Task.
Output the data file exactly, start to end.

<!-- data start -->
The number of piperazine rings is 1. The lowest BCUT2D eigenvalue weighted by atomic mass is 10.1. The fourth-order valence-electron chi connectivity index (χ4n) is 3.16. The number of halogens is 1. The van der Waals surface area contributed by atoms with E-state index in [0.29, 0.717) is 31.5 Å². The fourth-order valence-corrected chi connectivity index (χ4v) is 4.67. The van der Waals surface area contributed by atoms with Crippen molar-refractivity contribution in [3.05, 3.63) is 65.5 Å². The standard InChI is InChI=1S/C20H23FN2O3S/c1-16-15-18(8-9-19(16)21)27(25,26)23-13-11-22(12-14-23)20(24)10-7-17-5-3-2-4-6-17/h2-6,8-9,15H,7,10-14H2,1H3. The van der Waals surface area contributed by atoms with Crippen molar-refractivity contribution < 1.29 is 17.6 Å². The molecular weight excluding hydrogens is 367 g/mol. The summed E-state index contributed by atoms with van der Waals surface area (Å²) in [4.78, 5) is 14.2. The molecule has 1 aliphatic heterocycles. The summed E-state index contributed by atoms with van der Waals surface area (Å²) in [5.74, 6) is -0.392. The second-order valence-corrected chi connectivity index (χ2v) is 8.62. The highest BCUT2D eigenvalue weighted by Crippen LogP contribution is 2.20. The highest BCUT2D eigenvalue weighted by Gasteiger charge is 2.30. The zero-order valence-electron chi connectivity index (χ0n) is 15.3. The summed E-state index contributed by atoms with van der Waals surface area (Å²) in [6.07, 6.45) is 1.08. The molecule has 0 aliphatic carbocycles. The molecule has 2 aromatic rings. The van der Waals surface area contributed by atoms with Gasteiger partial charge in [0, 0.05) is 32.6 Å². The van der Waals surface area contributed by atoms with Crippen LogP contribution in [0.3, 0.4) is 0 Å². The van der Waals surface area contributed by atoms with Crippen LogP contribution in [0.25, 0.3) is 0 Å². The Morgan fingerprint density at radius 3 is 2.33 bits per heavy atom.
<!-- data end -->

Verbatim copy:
The number of piperazine rings is 1. The lowest BCUT2D eigenvalue weighted by atomic mass is 10.1. The fourth-order valence-electron chi connectivity index (χ4n) is 3.16. The number of halogens is 1. The van der Waals surface area contributed by atoms with E-state index in [0.29, 0.717) is 31.5 Å². The fourth-order valence-corrected chi connectivity index (χ4v) is 4.67. The van der Waals surface area contributed by atoms with Crippen molar-refractivity contribution in [3.05, 3.63) is 65.5 Å². The standard InChI is InChI=1S/C20H23FN2O3S/c1-16-15-18(8-9-19(16)21)27(25,26)23-13-11-22(12-14-23)20(24)10-7-17-5-3-2-4-6-17/h2-6,8-9,15H,7,10-14H2,1H3. The van der Waals surface area contributed by atoms with Crippen molar-refractivity contribution < 1.29 is 17.6 Å². The molecular weight excluding hydrogens is 367 g/mol. The summed E-state index contributed by atoms with van der Waals surface area (Å²) in [4.78, 5) is 14.2. The molecule has 1 aliphatic heterocycles. The summed E-state index contributed by atoms with van der Waals surface area (Å²) in [5.74, 6) is -0.392. The second-order valence-corrected chi connectivity index (χ2v) is 8.62. The highest BCUT2D eigenvalue weighted by Crippen LogP contribution is 2.20. The highest BCUT2D eigenvalue weighted by Gasteiger charge is 2.30. The zero-order valence-electron chi connectivity index (χ0n) is 15.3. The summed E-state index contributed by atoms with van der Waals surface area (Å²) in [6.07, 6.45) is 1.08. The molecule has 0 aliphatic carbocycles. The molecule has 2 aromatic rings. The van der Waals surface area contributed by atoms with Gasteiger partial charge in [0, 0.05) is 32.6 Å². The van der Waals surface area contributed by atoms with Crippen LogP contribution in [0.3, 0.4) is 0 Å². The van der Waals surface area contributed by atoms with Crippen LogP contribution in [0.25, 0.3) is 0 Å². The Morgan fingerprint density at radius 3 is 2.33 bits per heavy atom.